Reports in Textile Outlook International include:
 country profiles – providing a comprehensive guide to the textile and clothing industries in a range of countries and regions. The reports include an economic and political profile together with a comprehensive overview of the main issues, plus an outlook for the future.
 company profiles – giving you the opportunity to learn from strategies employed by others. Companies profiled recently include retailers, manufacturers, innovators and sourcing companies involved in textiles and apparel as well as smaller companies which illustrate the opportunities for firms which are interested in selected sourcing locations.
 trends in world textile and apparel trade and production – taking into account current issues facing the industry – such as global fibre prices; competition from China and other low cost countries; the elimination of quotas and imposition of selective new ones; relocation of production operations; the impact of economic factors affecting trade; international trade agreements; trade promotion agreements (TPAs); and much more.
 trends in EU and US imports of textiles and clothing – providing comprehensive statistical data and analysis of the top ten supplying countries to the EU and US markets. These reports are updated each year and contain value and volume data as well as average prices and analyses of trends for up to 15 product categories.
 innovations, technological developments, business development opportunities, individual sector analysis and political implications which affect players in the global fibre, textile and apparel industries. Some of the topics which have been covered in recent reports include: new innovations in the textile and clothing industry, such as environmentally friendly textiles, plant based fibres, and developments in textile colorants; innovations in textile machinery; and overviews of the European swimwear, hosiery and lingerie markets.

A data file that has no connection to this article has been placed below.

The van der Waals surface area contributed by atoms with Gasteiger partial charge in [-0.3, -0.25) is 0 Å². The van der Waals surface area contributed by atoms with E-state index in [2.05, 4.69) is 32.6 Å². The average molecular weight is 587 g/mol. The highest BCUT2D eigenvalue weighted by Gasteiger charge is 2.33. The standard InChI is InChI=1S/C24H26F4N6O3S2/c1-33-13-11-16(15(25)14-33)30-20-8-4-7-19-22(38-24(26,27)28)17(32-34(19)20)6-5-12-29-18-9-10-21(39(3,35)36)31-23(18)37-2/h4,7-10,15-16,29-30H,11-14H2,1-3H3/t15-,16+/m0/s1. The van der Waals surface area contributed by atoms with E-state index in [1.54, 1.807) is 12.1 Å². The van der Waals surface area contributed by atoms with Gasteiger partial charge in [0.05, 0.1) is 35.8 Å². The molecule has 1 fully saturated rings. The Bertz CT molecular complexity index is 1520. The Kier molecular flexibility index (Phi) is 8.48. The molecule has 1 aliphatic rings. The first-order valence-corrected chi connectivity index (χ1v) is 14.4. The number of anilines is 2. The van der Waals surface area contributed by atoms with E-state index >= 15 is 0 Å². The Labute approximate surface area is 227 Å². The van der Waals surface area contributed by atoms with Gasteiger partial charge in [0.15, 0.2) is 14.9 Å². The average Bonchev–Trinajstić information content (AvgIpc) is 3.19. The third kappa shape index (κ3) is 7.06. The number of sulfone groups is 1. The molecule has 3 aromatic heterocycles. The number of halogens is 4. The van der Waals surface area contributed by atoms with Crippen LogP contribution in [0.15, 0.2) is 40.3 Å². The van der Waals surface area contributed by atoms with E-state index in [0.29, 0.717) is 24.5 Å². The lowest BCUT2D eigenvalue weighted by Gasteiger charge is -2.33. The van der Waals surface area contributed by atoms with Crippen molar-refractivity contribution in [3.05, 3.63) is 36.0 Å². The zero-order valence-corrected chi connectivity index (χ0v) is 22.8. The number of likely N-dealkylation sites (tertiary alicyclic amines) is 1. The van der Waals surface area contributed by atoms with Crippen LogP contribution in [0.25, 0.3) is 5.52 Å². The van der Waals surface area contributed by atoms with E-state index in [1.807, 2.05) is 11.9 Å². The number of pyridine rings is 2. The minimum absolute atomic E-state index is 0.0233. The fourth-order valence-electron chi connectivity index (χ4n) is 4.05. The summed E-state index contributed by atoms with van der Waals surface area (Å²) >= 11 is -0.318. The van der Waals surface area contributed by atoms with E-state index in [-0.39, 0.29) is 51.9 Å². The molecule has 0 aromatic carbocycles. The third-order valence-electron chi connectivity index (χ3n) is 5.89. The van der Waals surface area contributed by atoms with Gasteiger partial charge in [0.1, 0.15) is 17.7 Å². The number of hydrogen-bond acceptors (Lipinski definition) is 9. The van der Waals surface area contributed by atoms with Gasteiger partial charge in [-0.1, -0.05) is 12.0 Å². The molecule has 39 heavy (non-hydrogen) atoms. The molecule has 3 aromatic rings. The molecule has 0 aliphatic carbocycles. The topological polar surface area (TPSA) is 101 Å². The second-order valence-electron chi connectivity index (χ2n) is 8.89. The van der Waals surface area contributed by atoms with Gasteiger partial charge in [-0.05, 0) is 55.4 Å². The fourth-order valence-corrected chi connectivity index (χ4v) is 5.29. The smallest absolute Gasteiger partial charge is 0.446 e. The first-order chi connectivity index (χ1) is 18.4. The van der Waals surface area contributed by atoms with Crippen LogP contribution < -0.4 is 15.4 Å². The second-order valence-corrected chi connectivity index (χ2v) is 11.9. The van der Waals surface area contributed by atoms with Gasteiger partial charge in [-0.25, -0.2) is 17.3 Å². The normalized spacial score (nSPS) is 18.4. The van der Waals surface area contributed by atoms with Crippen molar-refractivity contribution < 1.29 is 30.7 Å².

So whether you are involved in fibres, textiles or clothing – in manufacturing, spinning, weaving, knitting, sewing, import/export, retailing – or if you are in education or consultancy or investment or finance, a subscription to Textile Outlook International will tell you what you need to know about the key trends in the industry.
Textile Outlook International is available on subscription – either in printed format only, or in printed and electronic format. If you choose the printed only option, you will receive 6 printed publications a year, containing a total of 30 reports plus editorials written by Robin Anson, our editorial director and in-house industry expert.
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If you choose the printed and electronic option, you will receive an extra service. You will still receive each issue in printed format, delivered to you by traditional post.

In addition, you will be able to download PDF files containing the same information – but the PDF files will be available immediately on publication, so you don’t have to wait for the printing and mailing. You also have all the benefits of electronic files: instant access even when you are away from the office; convenient storage in your PC or laptop; portability; electronic search facility; and copy/paste facility.